The Soulsville Foundation marked a milestone Friday morning in Studio A of the Stax Museum of American Soul Music.
Kicking off the Stax 10-year anniversary "Soulebration" were celebrities, dignitaries, politicians and The Peabody Ducks marking the decade since the museum opened its doors and established itself as a key destination for tourists and music lovers.
The event, which also spotlighted the foundation's Stax Music Academy and Soulsville Charter School, looked forward as well with announcements of several anniversary-related events, new interactive exhibits at the museum and a capital campaign for new construction at the charter school.
Grammy-winning saxophonist Kirk Whalum, who performed with academy students at the event, is also the chief creative officer for the foundation. "We're in a campus here that celebrates looking behind, looking at what's happening now, and looking ahead," he said. "To me that's a trifecta of beauty and significance, the fact that we have folks here who were here when the music was being made."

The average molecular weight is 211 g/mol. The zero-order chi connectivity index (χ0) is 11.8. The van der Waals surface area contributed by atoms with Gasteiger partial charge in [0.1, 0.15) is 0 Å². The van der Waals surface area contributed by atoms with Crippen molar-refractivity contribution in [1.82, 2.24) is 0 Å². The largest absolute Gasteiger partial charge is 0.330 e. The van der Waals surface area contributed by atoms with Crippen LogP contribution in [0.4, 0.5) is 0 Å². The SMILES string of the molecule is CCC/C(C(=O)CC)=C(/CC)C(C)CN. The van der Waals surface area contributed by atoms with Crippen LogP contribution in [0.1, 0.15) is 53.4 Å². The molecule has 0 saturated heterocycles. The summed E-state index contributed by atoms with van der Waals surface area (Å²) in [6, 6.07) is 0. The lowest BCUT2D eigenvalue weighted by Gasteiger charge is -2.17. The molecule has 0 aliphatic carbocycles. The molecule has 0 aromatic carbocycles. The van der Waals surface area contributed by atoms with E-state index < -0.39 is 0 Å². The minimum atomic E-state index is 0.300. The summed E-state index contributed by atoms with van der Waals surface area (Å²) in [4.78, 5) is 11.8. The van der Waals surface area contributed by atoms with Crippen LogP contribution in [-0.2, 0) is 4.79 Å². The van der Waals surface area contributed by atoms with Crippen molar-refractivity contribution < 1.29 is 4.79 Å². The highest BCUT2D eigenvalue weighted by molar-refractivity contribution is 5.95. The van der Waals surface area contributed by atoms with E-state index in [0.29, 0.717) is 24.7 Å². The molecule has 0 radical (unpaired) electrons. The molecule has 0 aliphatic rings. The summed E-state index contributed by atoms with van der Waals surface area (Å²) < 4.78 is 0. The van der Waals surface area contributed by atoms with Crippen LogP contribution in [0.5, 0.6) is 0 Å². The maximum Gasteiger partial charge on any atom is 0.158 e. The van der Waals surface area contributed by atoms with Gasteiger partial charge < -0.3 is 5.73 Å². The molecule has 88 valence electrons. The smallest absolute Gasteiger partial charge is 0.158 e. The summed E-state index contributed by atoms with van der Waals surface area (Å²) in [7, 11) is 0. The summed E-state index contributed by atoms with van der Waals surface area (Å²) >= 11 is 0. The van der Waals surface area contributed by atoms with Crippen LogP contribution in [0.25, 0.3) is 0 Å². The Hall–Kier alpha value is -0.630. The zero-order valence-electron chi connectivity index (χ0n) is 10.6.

He pointed out Stephani Brownlee, a senior at the charter school and member of the academy who is getting a full scholarship to Brown University. "Those people who were here before are now able to say, 'Look at this kid who is not only playing piano in the band but is going to Brown and be a scholar.' That story is being multiplied many times over, but seldom do you see those narratives in this proximity that we can celebrate and get involved."
U.S. Rep. Steve Cohen of Memphis, Memphis Mayor A C Wharton and Shelby County Mayor Mark Luttrell were on hand to present proclamations praising the foundation. Also attending were Stax luminaries David Porter, Ben Cauley, James Alexander and Wayne Jackson.
Among upcoming events are the Stax Music Academy's "The Sacred Side of Soulsville" at the Cannon Center for the Performing Arts in February; a tribute concert in March for the late Donald "Duck" Dunn of Booker T. and the MGs with Steve Cropper; and a "Macon to Memphis Tour" in September arranged by the Otis Redding Foundation and the museum.
Tim Sampson, the foundation's communications director, said about $5 million has been raised by the foundation to build new structures at the charter school and that a 2013 capital campaign is being launched to come up with another $5 million to complete the project, which includes adding a building for a gymnasium and cafeteria.